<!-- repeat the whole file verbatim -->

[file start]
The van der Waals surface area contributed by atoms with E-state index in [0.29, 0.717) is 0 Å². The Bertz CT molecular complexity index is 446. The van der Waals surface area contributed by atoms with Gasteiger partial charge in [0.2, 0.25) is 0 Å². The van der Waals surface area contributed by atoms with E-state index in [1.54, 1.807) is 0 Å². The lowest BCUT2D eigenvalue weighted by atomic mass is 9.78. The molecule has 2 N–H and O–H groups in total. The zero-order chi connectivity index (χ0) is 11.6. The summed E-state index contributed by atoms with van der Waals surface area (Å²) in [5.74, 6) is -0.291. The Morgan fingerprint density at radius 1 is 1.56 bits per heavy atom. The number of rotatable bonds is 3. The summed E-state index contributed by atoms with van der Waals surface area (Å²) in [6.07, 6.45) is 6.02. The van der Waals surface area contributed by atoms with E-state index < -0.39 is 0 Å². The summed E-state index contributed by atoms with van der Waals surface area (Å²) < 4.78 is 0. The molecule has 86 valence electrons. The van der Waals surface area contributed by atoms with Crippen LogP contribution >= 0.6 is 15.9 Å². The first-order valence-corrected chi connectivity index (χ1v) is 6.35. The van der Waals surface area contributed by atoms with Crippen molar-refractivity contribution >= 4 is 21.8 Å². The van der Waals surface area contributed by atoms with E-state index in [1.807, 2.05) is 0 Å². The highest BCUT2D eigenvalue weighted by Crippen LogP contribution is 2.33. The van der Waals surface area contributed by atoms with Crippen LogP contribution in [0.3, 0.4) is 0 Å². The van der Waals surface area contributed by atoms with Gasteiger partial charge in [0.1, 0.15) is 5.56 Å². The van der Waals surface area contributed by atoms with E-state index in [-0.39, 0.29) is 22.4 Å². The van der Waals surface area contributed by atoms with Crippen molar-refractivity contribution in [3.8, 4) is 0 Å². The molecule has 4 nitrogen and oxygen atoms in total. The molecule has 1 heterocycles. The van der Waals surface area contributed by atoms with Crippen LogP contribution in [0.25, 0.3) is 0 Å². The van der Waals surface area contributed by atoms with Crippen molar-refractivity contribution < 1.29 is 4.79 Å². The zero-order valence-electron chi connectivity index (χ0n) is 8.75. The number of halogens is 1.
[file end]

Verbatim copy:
The van der Waals surface area contributed by atoms with E-state index in [0.29, 0.717) is 0 Å². The Bertz CT molecular complexity index is 446. The van der Waals surface area contributed by atoms with Gasteiger partial charge in [0.2, 0.25) is 0 Å². The van der Waals surface area contributed by atoms with E-state index in [1.54, 1.807) is 0 Å². The lowest BCUT2D eigenvalue weighted by atomic mass is 9.78. The molecule has 2 N–H and O–H groups in total. The zero-order chi connectivity index (χ0) is 11.6. The summed E-state index contributed by atoms with van der Waals surface area (Å²) in [5.74, 6) is -0.291. The Morgan fingerprint density at radius 1 is 1.56 bits per heavy atom. The number of rotatable bonds is 3. The summed E-state index contributed by atoms with van der Waals surface area (Å²) in [6.07, 6.45) is 6.02. The van der Waals surface area contributed by atoms with E-state index < -0.39 is 0 Å². The summed E-state index contributed by atoms with van der Waals surface area (Å²) < 4.78 is 0. The molecule has 86 valence electrons. The van der Waals surface area contributed by atoms with Crippen LogP contribution >= 0.6 is 15.9 Å². The first-order valence-corrected chi connectivity index (χ1v) is 6.35. The van der Waals surface area contributed by atoms with Crippen molar-refractivity contribution >= 4 is 21.8 Å². The van der Waals surface area contributed by atoms with E-state index in [1.807, 2.05) is 0 Å². The highest BCUT2D eigenvalue weighted by Crippen LogP contribution is 2.33. The van der Waals surface area contributed by atoms with Crippen LogP contribution in [0.3, 0.4) is 0 Å². The van der Waals surface area contributed by atoms with Gasteiger partial charge in [0.1, 0.15) is 5.56 Å². The van der Waals surface area contributed by atoms with E-state index in [-0.39, 0.29) is 22.4 Å². The van der Waals surface area contributed by atoms with Crippen molar-refractivity contribution in [3.8, 4) is 0 Å². The molecule has 4 nitrogen and oxygen atoms in total. The molecule has 1 heterocycles. The van der Waals surface area contributed by atoms with Crippen LogP contribution in [0.25, 0.3) is 0 Å². The van der Waals surface area contributed by atoms with Crippen molar-refractivity contribution < 1.29 is 4.79 Å². The zero-order valence-electron chi connectivity index (χ0n) is 8.75. The number of halogens is 1.